Among the many sailors rediscovering the Bay Area’s local cruising scene is Jos Cocquyt who, along with his wife Anne, headed up the Delta aboard their Santana 30 Electra for some summer cruising and kiting.
Jos wrote, “We were enjoying some Delta magic on Electra earlier in the year. I solo snuck up there in the height of COVID for my sanity, and then my wife and I did a week in June that was beautiful. We loved Benicia and spent several days by Sherman Island, where we normally go kite in summer and camp on land (no camping now). I added a couple of pics of our trip here.”
The Delta is always there for California cruisers. In this year’s pandemic, many sailors are rediscovering our close-to-home getaways.
You may have seen Laurent Duvernay-Tardif on the news in the last few weeks. He is a 29-year-old offensive lineman on the Kansas City Chiefs football team. Back in February, he helped that franchise earn their first Super Bowl rings in 50 years.
What makes him newsworthy now is that between games and seasons, Larry managed to complete a medical degree. These days, the man many teammates call ‘Doc’ can be found on the front lines of the COVID-19 pandemic, working in a long-term care facility in his native Montreal.
Last month, he became the first NFL player to voluntarily opt out of the upcoming season. He will remain where he is, even if it means giving up a $2.6 million salary. “There are going to be bigger issues than not playing football,” he said recently. “If I am to take risks, I will do it caring for patients.”
We were intrigued enough to dig a little deeper into Duvernay-Tardif’s background. It was a surprise to find that perhaps the seminal experience of his life was a yearlong cruise in 2003 with his parents and two younger sisters on their 30-ft boat from Montreal to the Caribbean, with lots of stops on the East Coast. Larry was 12 at the time.
“My dad gave me a lot of responsibility,” he recalled in a Sports Illustrated article back in April. He took part in all aspects of sailing, steering, navigating and maintenance. He also learned a lot about people. “We fished, traveled from community to community, met all of these new people, and experienced so many different cultures,” he says.
“Those experiences really defined me as a man.”
The US Coast Guard has reported that two sailors were rescued after their sailing vessel began taking on water one nautical mile offshore from Albion, CA, in Mendocino County on Sunday.
Coast Guard Sector Humboldt Bay watchstanders received a notification just after midnight that the sailing vessel Playtime had reportedly hit a submerged object in heavy fog and was taking on water. The two people onboard only had their cell phones and emergency flares available.
At approximately 1 a.m. the Coast Guard launched a dispatched 47-ft response boat crew from Station Noyo River, and an MH-65 Dolphin helicopter crew from Humboldt Bay. When the boat crew arrived on the scene at 1:45 a.m. they recovered both people from the vessel and transported them to Fort Bragg. Both people were in good condition.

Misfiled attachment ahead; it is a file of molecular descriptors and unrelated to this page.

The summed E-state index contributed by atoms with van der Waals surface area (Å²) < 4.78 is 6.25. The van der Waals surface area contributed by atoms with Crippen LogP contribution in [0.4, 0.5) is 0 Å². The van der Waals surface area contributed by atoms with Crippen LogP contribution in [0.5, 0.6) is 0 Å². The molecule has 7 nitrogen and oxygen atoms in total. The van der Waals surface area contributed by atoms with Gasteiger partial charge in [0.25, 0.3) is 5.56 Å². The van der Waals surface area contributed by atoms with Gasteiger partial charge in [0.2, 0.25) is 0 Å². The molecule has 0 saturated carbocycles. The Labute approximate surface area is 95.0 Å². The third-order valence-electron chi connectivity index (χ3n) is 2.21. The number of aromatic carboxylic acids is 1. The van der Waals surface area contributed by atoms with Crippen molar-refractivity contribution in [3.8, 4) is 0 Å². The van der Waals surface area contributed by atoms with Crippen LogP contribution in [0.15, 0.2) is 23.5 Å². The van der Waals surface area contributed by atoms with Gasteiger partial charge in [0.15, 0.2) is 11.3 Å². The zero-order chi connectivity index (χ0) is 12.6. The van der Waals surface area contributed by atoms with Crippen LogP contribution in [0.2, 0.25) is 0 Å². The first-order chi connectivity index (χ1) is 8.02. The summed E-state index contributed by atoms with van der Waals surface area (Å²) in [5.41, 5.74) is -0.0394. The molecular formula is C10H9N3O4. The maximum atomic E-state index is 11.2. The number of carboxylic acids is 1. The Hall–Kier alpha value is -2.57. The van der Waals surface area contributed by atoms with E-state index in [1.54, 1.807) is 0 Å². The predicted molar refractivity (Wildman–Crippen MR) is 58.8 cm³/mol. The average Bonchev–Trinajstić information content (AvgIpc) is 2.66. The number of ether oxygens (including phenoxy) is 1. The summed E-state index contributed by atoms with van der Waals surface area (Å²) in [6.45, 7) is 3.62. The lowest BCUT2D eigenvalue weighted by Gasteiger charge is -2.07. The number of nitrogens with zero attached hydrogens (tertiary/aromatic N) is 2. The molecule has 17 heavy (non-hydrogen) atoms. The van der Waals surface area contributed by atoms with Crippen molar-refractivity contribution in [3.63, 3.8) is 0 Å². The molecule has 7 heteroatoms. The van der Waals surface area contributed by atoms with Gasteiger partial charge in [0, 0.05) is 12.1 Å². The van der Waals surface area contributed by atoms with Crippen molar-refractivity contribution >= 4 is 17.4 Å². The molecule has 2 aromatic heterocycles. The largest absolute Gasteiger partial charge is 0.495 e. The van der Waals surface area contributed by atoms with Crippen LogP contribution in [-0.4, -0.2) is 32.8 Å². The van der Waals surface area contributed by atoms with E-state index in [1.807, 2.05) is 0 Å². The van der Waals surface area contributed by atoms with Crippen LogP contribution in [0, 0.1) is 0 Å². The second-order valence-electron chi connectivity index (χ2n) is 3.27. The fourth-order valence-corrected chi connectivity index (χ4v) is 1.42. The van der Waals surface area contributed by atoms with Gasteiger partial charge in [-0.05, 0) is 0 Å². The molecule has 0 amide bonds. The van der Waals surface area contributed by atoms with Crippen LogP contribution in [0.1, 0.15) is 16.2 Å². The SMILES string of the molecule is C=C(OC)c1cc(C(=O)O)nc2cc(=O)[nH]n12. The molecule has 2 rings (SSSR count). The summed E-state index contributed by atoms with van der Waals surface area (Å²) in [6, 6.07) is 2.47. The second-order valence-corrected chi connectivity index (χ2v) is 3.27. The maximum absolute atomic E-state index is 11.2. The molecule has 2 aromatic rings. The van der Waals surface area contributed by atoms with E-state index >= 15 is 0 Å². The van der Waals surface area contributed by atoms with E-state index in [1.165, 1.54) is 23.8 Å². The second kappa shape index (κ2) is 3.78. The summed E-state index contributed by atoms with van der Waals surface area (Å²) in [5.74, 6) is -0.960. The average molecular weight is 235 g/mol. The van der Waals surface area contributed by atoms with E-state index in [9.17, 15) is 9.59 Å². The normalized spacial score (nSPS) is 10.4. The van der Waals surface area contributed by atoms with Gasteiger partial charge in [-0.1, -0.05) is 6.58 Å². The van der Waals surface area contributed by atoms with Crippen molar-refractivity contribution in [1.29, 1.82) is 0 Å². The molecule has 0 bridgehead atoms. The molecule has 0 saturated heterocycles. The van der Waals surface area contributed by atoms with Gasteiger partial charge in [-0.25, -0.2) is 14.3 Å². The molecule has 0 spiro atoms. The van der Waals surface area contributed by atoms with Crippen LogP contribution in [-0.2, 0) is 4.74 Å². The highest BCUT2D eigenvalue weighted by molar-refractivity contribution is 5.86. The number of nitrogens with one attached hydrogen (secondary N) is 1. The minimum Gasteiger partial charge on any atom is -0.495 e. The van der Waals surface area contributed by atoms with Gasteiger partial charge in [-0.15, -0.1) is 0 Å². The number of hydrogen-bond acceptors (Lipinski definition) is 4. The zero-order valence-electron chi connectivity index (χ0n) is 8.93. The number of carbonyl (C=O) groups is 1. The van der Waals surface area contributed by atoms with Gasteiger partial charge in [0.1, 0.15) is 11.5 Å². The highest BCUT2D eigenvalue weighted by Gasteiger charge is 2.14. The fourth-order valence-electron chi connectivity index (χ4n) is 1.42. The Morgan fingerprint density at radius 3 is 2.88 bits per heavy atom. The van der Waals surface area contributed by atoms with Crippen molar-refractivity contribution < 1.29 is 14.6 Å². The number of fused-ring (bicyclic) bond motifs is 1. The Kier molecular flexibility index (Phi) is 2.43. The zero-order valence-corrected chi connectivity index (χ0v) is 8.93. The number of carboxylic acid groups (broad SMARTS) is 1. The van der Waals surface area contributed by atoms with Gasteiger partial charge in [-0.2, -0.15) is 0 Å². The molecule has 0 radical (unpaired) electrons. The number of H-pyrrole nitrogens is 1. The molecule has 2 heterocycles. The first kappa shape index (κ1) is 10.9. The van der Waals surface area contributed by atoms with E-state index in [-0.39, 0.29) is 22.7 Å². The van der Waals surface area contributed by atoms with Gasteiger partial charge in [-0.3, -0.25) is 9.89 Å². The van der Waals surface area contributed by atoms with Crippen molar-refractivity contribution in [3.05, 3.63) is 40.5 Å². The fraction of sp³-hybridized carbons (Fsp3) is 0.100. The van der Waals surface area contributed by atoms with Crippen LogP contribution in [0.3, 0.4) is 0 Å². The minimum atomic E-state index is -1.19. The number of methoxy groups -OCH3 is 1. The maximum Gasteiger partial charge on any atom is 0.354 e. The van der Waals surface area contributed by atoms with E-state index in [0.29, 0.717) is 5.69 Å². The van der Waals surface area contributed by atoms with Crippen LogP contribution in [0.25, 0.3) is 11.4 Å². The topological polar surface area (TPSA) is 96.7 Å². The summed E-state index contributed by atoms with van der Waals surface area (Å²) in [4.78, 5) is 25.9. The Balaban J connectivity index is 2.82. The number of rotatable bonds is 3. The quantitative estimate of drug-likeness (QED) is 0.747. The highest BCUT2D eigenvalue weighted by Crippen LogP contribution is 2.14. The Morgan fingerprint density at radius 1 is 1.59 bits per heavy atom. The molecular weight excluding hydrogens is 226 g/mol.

Playtime was determined unsafe to attempt to salvage and was reported submerged. The Coast Guard then issued a broadcast to alert mariners to this potential hazard to navigation.
“This case could have gone south quickly,” said Capt. Mark Hiigel, commander, Sector Humboldt Bay. “Search and rescue, especially at night, is inherently risky and is almost always a difficult mission to complete. The more a mariner is prepared with appropriate safety gear and emergency communications, the more likely there will be a successful outcome.”
The Coast Guard also issued a recommendation that all boaters adopt the following safety tips:
Carry a VHF-FM marine radio and monitor Channel 16 for current ocean forecast and emergency marine broadcast information. Cell phones can be helpful, but not reliable for emergencies, as they often lose signal and can run out of a fully-charged battery.
Have and register an Emergency Position Indicating Radio Beacon (EPIRB), as they provide the fastest and most accurate way for response crews to locate and rescue people in distress.
Always wear a life jacket. The Coast Guard estimates that life jackets could save more than 80 percent of boating fatality victims.
Increasing Diversity, Equity and Inclusion
US Sailing’s Leadership Forum is normally an in-person gathering of sailing leaders — as you may have guessed by the name. But this is no normal year, and US Sailing is taking leadership topics online. A panel discussion tomorrow evening, August 4, at 5 p.m. PDT, will tackle the topic of Increasing Diversity, Equity and Inclusion in the Sport of Sailing.
“The panel will discuss ways sailors and sailing organizations can implement strategies now to increase awareness and opportunities within their sailing organizations and programs for individuals from diverse backgrounds and people of color,” reads the event notice. “The panelists will provide practical guidance for conducting outreach in your local communities and best practices on fostering relationships with community leaders and influencers to help you achieve your diversity, equity and inclusion goals.”
Meet the Panel
The panelists seem to come from the Chicago area, but this forum is directed toward the entire county. Ayme Sinclair, vice president of the National Women’s Sailing Association will moderate. Panelists are:
Karen Harris, immediate past commodore of Jackson Park Yacht Club; Lou Sandoval, commodore of Chicago YC; Captain Bill Pinkney, the first African-American to solo circumnavigate the globe; and Joe Harris, manager of sailing for Chicago Park District. Learn more about the panelists’ backgrounds and tune in to the forum on the Starboard Portal at www.youtube.com/watch?v=ilXDqQlg3VQ.
US Sailing’s Starboard Portal presents many other topics of interest. Check ’em out at www.ussailing.org/starboard-portal.